Then I stopped somewhere past Rajif village at the highest point of the ridge, where I knew, without seeing, that the land yawned away to the south and west, completely exposed to the weather.
As I sat in the silence, the gale rocked the car to and fro on its springs.
When I stepped outside, my first thought was for my own mortality. Out here, as the wind literally howled in my ears and every sliver of exposed skin shrieked, my life felt fragile. I wondered, if lost, how I might not die. The corners of my eyes cracked with horizontal wind-blown tears. I dare not venture more than a few metres from the car. I dare not let the car cool down too much. I dare not let myself get really cold, in case, when I sat back inside and turned the key, there were only illuminated orange symbols of apology.
Then I saw beauty.
If you doubt the power of the winter wind in Jordan, see what it did to ice here.
I wanted to spend more time looking. I didn’t want to spend more time looking.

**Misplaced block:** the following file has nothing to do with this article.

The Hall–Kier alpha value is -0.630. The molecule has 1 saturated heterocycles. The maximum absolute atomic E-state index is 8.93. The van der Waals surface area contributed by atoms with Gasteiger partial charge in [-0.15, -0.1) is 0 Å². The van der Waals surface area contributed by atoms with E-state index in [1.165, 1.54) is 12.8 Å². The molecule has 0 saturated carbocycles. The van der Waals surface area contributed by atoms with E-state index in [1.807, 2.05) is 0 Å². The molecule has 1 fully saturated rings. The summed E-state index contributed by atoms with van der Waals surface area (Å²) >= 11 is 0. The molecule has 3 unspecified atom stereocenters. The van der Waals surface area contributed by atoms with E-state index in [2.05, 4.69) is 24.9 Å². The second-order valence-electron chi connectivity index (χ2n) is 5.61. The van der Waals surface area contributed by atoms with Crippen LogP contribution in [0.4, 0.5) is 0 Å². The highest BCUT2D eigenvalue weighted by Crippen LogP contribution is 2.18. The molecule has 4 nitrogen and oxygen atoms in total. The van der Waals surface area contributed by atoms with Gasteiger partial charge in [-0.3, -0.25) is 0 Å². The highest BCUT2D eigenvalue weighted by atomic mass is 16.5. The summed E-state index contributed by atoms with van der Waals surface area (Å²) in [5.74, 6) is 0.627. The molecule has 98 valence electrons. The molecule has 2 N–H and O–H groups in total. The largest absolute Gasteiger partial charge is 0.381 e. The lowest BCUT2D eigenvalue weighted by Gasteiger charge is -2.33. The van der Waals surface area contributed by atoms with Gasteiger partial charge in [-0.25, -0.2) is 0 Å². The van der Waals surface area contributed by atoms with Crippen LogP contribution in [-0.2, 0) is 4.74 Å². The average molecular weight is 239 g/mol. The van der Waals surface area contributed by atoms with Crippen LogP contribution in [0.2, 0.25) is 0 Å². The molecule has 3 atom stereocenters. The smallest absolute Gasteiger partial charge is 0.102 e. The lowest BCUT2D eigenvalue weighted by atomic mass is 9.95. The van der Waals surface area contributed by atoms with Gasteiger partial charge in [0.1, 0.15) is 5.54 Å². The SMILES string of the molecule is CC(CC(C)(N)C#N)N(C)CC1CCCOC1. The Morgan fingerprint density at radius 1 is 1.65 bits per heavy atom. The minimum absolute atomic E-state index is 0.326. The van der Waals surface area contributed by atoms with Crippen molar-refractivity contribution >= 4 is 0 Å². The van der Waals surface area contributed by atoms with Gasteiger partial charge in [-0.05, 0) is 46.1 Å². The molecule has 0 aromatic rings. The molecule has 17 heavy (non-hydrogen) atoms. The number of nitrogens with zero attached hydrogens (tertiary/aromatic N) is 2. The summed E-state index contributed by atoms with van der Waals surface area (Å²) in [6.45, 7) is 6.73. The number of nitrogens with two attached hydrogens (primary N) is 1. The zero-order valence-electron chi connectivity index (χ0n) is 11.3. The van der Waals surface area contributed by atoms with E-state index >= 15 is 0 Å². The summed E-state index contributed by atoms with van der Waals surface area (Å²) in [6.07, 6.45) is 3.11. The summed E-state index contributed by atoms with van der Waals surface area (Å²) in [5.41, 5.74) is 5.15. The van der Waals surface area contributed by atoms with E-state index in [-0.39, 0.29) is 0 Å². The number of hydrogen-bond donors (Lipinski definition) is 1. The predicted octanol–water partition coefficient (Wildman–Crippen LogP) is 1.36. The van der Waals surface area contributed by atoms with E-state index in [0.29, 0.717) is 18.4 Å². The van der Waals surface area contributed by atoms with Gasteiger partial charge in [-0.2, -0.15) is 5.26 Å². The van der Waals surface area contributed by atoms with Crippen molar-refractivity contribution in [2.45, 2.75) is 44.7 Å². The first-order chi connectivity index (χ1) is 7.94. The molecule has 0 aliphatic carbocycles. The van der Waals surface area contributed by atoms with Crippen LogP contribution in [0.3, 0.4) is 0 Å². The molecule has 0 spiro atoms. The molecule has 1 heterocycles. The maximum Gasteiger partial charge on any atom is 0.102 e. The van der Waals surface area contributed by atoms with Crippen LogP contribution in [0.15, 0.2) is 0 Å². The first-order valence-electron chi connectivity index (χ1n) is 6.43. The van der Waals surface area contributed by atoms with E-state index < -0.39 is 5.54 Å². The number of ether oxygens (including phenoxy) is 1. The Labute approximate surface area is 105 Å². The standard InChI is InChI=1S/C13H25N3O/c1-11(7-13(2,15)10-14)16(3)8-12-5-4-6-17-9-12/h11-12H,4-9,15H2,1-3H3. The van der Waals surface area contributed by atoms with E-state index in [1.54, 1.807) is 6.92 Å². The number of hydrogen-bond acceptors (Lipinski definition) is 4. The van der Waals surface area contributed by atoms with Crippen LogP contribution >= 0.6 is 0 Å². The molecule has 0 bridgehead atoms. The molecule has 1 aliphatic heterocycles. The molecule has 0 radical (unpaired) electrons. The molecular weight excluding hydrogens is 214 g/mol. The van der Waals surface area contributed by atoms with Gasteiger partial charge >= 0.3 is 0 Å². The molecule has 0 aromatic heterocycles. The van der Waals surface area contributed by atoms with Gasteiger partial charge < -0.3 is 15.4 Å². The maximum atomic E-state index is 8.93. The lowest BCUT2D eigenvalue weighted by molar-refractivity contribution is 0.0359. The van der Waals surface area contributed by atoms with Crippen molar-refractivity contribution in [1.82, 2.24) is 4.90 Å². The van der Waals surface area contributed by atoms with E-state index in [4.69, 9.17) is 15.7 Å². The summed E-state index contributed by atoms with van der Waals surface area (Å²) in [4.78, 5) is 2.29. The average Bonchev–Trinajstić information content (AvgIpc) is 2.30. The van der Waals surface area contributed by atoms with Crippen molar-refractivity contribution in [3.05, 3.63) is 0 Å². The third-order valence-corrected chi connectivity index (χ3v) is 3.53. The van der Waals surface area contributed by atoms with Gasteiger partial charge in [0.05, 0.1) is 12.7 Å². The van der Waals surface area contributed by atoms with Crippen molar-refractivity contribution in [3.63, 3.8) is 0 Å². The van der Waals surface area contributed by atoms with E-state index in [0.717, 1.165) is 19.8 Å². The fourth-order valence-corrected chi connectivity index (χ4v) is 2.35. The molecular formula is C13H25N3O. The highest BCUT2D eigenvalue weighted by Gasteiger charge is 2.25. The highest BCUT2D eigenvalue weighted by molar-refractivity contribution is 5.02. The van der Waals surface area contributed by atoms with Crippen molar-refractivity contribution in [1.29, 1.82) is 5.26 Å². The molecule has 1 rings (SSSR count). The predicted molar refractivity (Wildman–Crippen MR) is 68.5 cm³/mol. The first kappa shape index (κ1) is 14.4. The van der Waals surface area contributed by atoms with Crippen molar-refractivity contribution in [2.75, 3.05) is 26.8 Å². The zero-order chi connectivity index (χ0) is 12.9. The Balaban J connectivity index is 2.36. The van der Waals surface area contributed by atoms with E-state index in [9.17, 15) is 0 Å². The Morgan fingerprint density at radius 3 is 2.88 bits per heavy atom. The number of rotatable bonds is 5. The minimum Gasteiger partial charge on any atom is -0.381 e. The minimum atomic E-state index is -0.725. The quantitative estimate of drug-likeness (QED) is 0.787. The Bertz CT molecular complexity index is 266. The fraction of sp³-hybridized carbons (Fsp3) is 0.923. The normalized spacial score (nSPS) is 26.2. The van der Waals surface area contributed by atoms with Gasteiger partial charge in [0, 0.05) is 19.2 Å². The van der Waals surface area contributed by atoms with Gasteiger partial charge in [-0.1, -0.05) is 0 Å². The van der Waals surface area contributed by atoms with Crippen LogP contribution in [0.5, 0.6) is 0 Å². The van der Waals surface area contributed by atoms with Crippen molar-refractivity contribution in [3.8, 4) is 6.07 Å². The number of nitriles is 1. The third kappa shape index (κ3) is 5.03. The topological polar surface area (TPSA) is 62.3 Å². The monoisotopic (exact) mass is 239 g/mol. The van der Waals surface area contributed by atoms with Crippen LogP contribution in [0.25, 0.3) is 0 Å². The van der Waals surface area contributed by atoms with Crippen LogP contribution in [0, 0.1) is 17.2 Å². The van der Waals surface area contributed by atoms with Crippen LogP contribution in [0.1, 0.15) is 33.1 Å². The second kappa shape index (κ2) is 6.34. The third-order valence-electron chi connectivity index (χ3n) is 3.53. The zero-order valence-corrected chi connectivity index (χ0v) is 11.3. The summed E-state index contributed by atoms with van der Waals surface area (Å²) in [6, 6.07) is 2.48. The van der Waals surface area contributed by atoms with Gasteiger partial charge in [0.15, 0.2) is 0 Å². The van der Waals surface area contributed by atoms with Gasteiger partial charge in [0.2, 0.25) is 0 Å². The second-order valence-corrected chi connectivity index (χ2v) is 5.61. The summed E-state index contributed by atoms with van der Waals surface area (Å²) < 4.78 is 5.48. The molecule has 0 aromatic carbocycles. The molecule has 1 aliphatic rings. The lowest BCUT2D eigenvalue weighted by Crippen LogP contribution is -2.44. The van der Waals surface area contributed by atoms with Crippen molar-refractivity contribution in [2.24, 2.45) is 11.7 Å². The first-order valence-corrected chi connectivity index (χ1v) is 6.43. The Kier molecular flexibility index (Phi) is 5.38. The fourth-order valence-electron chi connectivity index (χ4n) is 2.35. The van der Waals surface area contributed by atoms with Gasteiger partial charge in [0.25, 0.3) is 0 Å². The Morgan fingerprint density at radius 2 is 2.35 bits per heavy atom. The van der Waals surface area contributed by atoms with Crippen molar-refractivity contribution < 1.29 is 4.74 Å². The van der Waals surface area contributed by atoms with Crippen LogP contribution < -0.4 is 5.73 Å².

I left a thank you.
And within ten minutes, I was down the steep slopes of Ras An Naqab and rolling along a desert road under powder-blue skies, warmed by the huggable sun, my head full of the ice on the heights above.
I’m not sure when I first read Yuval Ben-Ami‘s travel writing. It was almost certainly on a recommendation from my friend Lisa Goldman, who I met one motor-mouthed evening at a pavement café in a mildly hipster part of Tel Aviv during the pre-hipster autumn of 2009. I was there to research this story for the Independent, and Lisa made me realise just how big it could be, just how far I could keep on digging down and down into rotten roots, where the kernel of the issue lay. I didn’t go deep. Why? I’m not sure. It’s complicated. Because I didn’t think I could. Because I wasn’t being paid much. Because I was scared of really writing something. Because I felt like I was pretending at journalism.